In addition to potential toxicity of a herbal ingredient, there are other important safety issues to consider. Most importantly, herbal remedies can interact with prescribed medicines. For instance, St John’s wort, one of the best-studied herbal remedies in this respect, powerfully interacts with about 50 per cent of all prescription drugs. It lowers their level in the blood which means that a patient on anti-coagulants, for instance, would lose her protection from a (potentially fatal) blood clot.

    In many countries the regulation of herbal remedies is so lax that there is no guarantee a herbal remedy sold legally is safe. The regulators are only allowed to intervene once there are reports of adverse effects. This means that the burden of proof of safety is effectively reversed which obviously exposes consumers to incalculable risks.

    The quality of the herbal product is equally poorly regulated in most countries, and this might be an issue particularly for those customers who buy on the internet. A plethora of US investigations has shown that the dose of the herbal ingredient printed on the label of a commercial product can range virtually from zero to 100 per cent. Similarly, there are few safeguards that the ingredients listed on the label correspond to the ones in the preparation. In essence, this means that it is worth purchasing not just well-researched herbal remedies but also those marketed by high-quality manufacturers via respectable outlets.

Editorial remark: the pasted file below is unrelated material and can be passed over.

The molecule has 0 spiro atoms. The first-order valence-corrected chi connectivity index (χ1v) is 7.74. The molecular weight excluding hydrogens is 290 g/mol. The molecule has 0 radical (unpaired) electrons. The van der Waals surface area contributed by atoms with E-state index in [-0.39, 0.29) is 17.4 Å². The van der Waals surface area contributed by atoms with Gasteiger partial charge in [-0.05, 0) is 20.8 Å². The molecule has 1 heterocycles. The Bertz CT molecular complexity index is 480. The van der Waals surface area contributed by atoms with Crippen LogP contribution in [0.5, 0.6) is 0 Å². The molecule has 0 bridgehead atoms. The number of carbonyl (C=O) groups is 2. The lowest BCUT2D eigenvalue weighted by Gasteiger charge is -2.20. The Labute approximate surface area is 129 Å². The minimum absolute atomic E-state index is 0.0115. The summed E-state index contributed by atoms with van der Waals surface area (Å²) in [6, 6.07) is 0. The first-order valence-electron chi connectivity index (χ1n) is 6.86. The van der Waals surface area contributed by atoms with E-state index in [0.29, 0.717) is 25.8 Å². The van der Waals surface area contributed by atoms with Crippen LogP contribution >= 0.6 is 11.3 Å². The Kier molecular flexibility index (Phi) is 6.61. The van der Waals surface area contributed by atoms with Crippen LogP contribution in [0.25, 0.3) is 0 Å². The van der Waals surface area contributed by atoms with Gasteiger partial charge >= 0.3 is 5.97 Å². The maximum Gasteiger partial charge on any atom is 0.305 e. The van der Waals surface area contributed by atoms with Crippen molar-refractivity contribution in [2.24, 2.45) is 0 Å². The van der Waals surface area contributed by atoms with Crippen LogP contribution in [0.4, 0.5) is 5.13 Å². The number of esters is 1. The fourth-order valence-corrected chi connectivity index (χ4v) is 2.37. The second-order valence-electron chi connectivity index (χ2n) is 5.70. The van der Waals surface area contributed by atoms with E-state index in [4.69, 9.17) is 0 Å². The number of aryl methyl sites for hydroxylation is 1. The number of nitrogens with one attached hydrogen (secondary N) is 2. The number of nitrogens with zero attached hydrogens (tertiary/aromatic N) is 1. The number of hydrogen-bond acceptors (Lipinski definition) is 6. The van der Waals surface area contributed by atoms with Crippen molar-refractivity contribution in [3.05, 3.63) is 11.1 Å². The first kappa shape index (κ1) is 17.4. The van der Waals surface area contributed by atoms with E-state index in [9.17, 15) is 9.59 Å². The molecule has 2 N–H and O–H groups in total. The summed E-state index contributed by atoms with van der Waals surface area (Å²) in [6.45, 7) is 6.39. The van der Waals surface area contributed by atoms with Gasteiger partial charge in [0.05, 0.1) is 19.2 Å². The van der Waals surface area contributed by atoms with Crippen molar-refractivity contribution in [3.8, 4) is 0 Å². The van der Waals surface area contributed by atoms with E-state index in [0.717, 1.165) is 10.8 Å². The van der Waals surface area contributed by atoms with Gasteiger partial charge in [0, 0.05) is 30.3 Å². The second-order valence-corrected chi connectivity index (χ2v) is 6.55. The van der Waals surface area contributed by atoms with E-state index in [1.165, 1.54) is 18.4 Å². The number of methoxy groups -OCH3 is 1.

Any regulation of herbal remedies, even the European one that is often praised as protecting consumers adequately, is null and void once consumers go on the internet and purchase their herbal remedies from one of the many dubious sources found there in truly alarming profusion. Bogus claims, inferior quality and even outright dangerous products abound, and it is often impossible to tell the acceptable from the fraudulent product.

    Despite all this, many consumers would argue that herbal medicines are preferable to conventional drugs, not least because the former are much safer than the latter. This may well be true but it is also largely irrelevant. The value of a therapy is not determined by its risks in isolation but by the balance between the potential harm and the known benefits. In routine healthcare we should focus on those treatments where the benefits clearly outweigh the risks. Considering all of the issues mentioned above, one might doubt whether many herbal medicines fall into this category.

    Edzard Ernst, emeritus professor at the University of Exeter, is the author of A Scientist in Wonderland and the awardee of the John Maddox Prize 2015 for standing up for science. He blogs at